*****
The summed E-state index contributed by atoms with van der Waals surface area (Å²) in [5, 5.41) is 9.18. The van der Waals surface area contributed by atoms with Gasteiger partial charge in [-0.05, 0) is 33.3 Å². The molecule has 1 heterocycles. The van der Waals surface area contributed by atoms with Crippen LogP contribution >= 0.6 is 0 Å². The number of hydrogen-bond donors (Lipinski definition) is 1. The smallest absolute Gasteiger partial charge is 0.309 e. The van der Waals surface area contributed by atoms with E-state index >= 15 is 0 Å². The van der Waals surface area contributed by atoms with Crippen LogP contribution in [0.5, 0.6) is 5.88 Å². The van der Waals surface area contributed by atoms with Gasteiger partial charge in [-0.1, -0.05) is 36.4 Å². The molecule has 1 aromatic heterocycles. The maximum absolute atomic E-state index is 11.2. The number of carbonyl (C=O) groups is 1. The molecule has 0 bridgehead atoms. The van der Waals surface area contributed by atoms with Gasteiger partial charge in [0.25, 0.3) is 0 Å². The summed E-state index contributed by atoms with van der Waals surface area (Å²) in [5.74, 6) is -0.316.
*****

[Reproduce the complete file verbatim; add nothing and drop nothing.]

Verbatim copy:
The summed E-state index contributed by atoms with van der Waals surface area (Å²) in [5, 5.41) is 9.18. The van der Waals surface area contributed by atoms with Gasteiger partial charge in [-0.05, 0) is 33.3 Å². The molecule has 1 heterocycles. The van der Waals surface area contributed by atoms with Crippen LogP contribution >= 0.6 is 0 Å². The number of hydrogen-bond donors (Lipinski definition) is 1. The smallest absolute Gasteiger partial charge is 0.309 e. The van der Waals surface area contributed by atoms with E-state index >= 15 is 0 Å². The van der Waals surface area contributed by atoms with Crippen LogP contribution in [0.5, 0.6) is 5.88 Å². The van der Waals surface area contributed by atoms with Gasteiger partial charge in [-0.1, -0.05) is 36.4 Å². The molecule has 1 aromatic heterocycles. The maximum absolute atomic E-state index is 11.2. The number of carbonyl (C=O) groups is 1. The molecule has 0 bridgehead atoms. The van der Waals surface area contributed by atoms with Gasteiger partial charge in [0.25, 0.3) is 0 Å². The summed E-state index contributed by atoms with van der Waals surface area (Å²) in [5.74, 6) is -0.316.